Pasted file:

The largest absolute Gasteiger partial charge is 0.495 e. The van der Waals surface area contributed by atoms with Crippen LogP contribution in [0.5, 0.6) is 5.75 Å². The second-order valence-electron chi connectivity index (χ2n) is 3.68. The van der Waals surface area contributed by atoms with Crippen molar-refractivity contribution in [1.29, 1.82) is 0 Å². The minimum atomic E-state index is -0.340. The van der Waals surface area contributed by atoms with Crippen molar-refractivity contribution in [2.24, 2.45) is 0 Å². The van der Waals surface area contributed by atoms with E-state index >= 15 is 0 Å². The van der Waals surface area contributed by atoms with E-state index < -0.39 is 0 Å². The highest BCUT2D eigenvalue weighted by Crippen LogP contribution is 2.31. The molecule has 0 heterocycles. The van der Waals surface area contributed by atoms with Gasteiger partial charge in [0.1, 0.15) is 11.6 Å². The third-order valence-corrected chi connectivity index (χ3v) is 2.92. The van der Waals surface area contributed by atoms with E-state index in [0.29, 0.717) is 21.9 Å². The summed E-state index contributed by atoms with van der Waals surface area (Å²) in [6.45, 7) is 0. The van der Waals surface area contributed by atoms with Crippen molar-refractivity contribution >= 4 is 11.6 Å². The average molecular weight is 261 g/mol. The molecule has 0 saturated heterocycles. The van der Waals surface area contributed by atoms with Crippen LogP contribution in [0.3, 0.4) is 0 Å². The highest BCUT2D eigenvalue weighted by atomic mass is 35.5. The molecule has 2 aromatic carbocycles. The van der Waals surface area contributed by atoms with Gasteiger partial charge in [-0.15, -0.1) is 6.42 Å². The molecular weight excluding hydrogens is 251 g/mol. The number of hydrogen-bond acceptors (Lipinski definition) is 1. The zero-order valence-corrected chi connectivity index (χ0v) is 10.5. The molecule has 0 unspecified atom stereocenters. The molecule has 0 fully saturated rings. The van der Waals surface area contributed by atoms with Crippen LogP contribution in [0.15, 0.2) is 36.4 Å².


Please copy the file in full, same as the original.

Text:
The largest absolute Gasteiger partial charge is 0.495 e. The van der Waals surface area contributed by atoms with Crippen LogP contribution in [0.5, 0.6) is 5.75 Å². The second-order valence-electron chi connectivity index (χ2n) is 3.68. The van der Waals surface area contributed by atoms with Crippen molar-refractivity contribution in [1.29, 1.82) is 0 Å². The minimum atomic E-state index is -0.340. The van der Waals surface area contributed by atoms with Crippen molar-refractivity contribution in [2.24, 2.45) is 0 Å². The van der Waals surface area contributed by atoms with E-state index >= 15 is 0 Å². The van der Waals surface area contributed by atoms with E-state index < -0.39 is 0 Å². The highest BCUT2D eigenvalue weighted by Crippen LogP contribution is 2.31. The molecule has 0 heterocycles. The van der Waals surface area contributed by atoms with Gasteiger partial charge in [0.1, 0.15) is 11.6 Å². The third-order valence-corrected chi connectivity index (χ3v) is 2.92. The van der Waals surface area contributed by atoms with E-state index in [0.29, 0.717) is 21.9 Å². The summed E-state index contributed by atoms with van der Waals surface area (Å²) in [6.45, 7) is 0. The van der Waals surface area contributed by atoms with Crippen molar-refractivity contribution >= 4 is 11.6 Å². The average molecular weight is 261 g/mol. The molecule has 0 saturated heterocycles. The van der Waals surface area contributed by atoms with Crippen LogP contribution in [0.3, 0.4) is 0 Å². The highest BCUT2D eigenvalue weighted by atomic mass is 35.5. The molecule has 2 aromatic carbocycles. The van der Waals surface area contributed by atoms with Gasteiger partial charge in [-0.15, -0.1) is 6.42 Å². The molecular weight excluding hydrogens is 251 g/mol. The number of hydrogen-bond acceptors (Lipinski definition) is 1. The zero-order valence-corrected chi connectivity index (χ0v) is 10.5. The molecule has 0 unspecified atom stereocenters. The molecule has 0 fully saturated rings. The van der Waals surface area contributed by atoms with Crippen LogP contribution in [0.15, 0.2) is 36.4 Å².